Brass Continental microscope by Schrauer – circa 1880

A stylish continental design brass microscope by Leopold Schrauer.  The instrument stands 11 7/8” high in closed position.  It has the typical Continental style rack and pinion coarse focus and micrometer knob fine focus.  The twin nosepiece has two interior thread lenses, unsigned, but typical of the Nachet lenses that Schrauer used on his microscopes.  A wheel of stops is built into the stage.  The mirror is in excellent condition, concave on one side, with a black field disc on the other.  The mirror can rotate above the stage to provide illumination for opaque subjects.  The base is signed in a fine, delicate script, “ L. Schrauer, Maker, New York”.  The microscope is finished in lacquered brass.  Coverage is nearly complete with wear to the base and spotting overall.  The microscope does not have a case.  The unique base of this microscope sets it apart from the typical Continental design.  The horseshoe base is wider and more substantial and supports a cylindrical pillar.  Its profile tapers in towards the top, yielding a delicate profile that belies its weight.  The microscope can easily be tilted to a complete horizontal without tipping.  The heavy base may be Schrauer’s response to the initial criticism of the weak base support of the early Continentals.  While this instrument is solidly anchored, it nonetheless presents a very delicate and elegant profile, enhanced by the way the limb fits into the pillar and softened by the sculptural treatment of many of the hard edges.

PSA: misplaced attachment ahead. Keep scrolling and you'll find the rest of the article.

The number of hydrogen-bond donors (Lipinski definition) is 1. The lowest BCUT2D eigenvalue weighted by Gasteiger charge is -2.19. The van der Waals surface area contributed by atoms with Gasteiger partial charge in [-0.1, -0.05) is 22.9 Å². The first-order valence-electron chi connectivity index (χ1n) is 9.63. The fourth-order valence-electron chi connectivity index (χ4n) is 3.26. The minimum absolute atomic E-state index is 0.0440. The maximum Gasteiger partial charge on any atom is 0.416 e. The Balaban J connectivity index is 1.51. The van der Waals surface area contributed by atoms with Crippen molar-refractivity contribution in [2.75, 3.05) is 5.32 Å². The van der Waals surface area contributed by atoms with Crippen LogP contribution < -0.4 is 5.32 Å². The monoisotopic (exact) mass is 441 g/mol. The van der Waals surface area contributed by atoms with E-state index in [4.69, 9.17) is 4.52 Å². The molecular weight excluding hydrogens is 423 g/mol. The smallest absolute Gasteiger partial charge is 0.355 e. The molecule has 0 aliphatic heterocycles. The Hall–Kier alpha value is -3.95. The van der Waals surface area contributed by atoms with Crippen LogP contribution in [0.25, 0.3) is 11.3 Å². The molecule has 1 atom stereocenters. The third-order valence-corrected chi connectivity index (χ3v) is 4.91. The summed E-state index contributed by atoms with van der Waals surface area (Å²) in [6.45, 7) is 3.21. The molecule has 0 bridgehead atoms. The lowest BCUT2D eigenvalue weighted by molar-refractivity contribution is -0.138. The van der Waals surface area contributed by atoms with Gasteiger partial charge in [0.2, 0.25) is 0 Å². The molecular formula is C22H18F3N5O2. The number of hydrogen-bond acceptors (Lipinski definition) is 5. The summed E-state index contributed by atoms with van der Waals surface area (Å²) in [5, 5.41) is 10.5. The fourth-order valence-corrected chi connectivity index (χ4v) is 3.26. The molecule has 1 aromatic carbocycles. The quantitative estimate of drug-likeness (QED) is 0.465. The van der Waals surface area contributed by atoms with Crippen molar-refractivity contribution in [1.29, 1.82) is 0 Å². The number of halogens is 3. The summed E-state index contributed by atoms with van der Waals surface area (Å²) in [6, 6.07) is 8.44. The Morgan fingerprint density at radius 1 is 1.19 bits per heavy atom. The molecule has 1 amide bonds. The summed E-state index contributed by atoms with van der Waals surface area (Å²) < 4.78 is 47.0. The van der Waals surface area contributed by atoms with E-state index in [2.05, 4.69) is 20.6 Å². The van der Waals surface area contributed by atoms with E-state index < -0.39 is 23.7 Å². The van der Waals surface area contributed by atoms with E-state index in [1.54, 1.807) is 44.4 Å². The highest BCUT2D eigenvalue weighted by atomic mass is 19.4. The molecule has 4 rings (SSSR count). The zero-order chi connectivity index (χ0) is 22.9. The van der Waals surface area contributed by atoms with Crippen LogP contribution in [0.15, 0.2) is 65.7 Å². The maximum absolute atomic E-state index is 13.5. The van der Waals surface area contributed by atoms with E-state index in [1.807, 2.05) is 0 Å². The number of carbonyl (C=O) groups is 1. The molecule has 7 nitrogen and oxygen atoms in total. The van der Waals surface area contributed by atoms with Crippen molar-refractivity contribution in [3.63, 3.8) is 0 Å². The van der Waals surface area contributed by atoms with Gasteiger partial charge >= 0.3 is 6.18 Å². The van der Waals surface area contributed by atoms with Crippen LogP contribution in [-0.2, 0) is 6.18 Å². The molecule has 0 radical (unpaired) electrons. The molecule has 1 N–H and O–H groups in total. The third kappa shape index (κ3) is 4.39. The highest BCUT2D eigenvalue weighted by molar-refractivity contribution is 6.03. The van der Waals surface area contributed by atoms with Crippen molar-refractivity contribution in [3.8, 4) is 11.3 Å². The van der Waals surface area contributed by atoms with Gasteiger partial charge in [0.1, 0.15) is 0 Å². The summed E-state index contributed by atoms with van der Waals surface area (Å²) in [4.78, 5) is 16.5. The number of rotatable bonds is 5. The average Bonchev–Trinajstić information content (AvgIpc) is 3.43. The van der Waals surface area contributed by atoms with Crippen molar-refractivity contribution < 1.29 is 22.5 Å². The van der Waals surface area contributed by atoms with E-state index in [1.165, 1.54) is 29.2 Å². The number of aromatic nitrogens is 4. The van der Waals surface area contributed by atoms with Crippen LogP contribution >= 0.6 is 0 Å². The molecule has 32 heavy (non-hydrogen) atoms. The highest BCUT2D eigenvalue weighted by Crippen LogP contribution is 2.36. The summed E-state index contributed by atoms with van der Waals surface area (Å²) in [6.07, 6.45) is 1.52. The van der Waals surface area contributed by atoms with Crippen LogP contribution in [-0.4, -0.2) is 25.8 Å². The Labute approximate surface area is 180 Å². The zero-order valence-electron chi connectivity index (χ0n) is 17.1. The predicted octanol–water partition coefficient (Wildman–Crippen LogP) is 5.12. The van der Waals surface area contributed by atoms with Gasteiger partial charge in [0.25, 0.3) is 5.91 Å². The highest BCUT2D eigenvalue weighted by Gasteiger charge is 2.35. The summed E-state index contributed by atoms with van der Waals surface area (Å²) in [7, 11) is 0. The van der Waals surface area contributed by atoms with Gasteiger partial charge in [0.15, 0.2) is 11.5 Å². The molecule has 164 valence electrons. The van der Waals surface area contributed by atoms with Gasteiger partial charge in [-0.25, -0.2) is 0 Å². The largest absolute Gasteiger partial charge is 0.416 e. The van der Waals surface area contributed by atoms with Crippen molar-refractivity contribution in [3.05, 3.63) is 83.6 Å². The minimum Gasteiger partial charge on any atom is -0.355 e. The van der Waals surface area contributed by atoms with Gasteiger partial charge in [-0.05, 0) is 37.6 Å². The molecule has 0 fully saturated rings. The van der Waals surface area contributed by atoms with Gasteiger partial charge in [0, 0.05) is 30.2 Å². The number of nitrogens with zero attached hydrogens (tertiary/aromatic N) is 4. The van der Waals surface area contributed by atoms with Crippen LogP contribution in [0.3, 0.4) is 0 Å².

Item 1400

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